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Dublin: 8 °C Tuesday 12 November, 2019
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New hope for €1.86m conversion of disused CIÉ ferry into floating hostel/brewery

It’s hoped the former Aran Islands ferry can be restored to her former glory and docked in Galway as a floating hostel/restaurant/micro-brewery.

Artist’s impression of the finished refurbishment [Irish Ship & Barge Fabrication Company]

PLANS FOR A large-scale restoration of former CIÉ ferry the Naomh Éanna remain on track, for the moment at least. The investment group hoping to turn the heritage ship into a tourist attraction docked in Galway Harbour is being allowed on board to carry out a detailed survey next week.

Built in the Liffey Dock in 1956 and once used to carry passengers and supplies between Galway and the Aran Islands, the ferry has been berthed in Dublin’s Grand Canal Dock since the late 1980s — where she has since fallen into disrepair.

Waterways Ireland, which manages the dock, had been planning to scrap the vessel; safety concerns were raised in a hull inspection, and the ship couldn’t be moved from the waterway under her own power.

Businessman Sam Field Corbett, whose company also restored Dublin landmark the Cill Áirne (‘The Boat’), has been scrambling to put together a business plan since Heritage Minister Jimmy Deenihan announced a temporary stay-of-execution for the ship earlier this year.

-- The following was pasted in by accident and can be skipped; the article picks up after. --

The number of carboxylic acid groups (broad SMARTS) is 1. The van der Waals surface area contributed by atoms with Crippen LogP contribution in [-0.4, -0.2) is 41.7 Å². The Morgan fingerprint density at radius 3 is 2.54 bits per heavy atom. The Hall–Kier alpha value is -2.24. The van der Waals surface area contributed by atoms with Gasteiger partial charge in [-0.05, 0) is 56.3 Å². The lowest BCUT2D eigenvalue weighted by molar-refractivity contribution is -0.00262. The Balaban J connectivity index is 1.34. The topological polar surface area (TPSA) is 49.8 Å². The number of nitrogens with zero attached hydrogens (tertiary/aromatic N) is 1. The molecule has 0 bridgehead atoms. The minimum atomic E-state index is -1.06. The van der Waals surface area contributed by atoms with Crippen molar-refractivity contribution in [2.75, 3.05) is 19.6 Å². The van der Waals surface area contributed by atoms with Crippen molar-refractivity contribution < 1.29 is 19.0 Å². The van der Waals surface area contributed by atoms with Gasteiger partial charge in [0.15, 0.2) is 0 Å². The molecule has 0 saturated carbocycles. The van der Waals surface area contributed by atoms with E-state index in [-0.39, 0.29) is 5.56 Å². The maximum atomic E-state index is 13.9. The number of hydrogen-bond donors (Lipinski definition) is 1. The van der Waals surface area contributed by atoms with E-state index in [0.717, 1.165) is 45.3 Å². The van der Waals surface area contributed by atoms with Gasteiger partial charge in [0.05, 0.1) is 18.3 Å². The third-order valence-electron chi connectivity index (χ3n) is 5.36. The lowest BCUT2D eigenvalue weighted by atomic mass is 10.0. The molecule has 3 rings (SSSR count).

His team met with the Minister last month, and sufficient funds to dry-dock the vessel and determine her true condition were raised through a ‘Save Our Ship’ social media campaign.

The Naomh Éanna, pictured recently [Naomh Éanna Trust]

It’s planned experts will pump the water out of the ‘Graving Dock’ where the ship is moored in the coming days, so surveyors can access the hull of the vessel.

“Should the frames and keel be wasted to the extent that they need replacing then the vessel would be deemed uneconomic to restore — unless supported by the state as is common in most developed countries,” Field Corbett said.

If the former ferry is deemed salvageable, Field Corbett’s team hope to negotiate her transfer to a holding company to work on arranging private finance to restore and refit the ship in Dublin, in line with a business plan presented to the Minister last month.

Gaelgoirí wait for the Naomh Éanna on Inis Óirr in the 1970s [John Carlos]

Following repairs, it’s hoped she’ll be able to sail to be sailed to Galway under her own steam for the work to be completed.

The proposed €1.86 million revamp would include an 82 bed hostel, a 46 seat restaurant, a museum, a micro-brewery and a café.

It’s planned 45 people would be employed aboard the new business. Galway Port Company have already offered a berth for the heritage vessel.

[Note: More photos of the Naomh Éanna can be viewed in photographer John Carlos's new book 'Ireland's Western Islands']

Photos: This man’s been documenting life on Ireland’s Wild Western Islands for over 50 years… 

Read: Scramble to save heritage ship after Minister grants stay-of-execution

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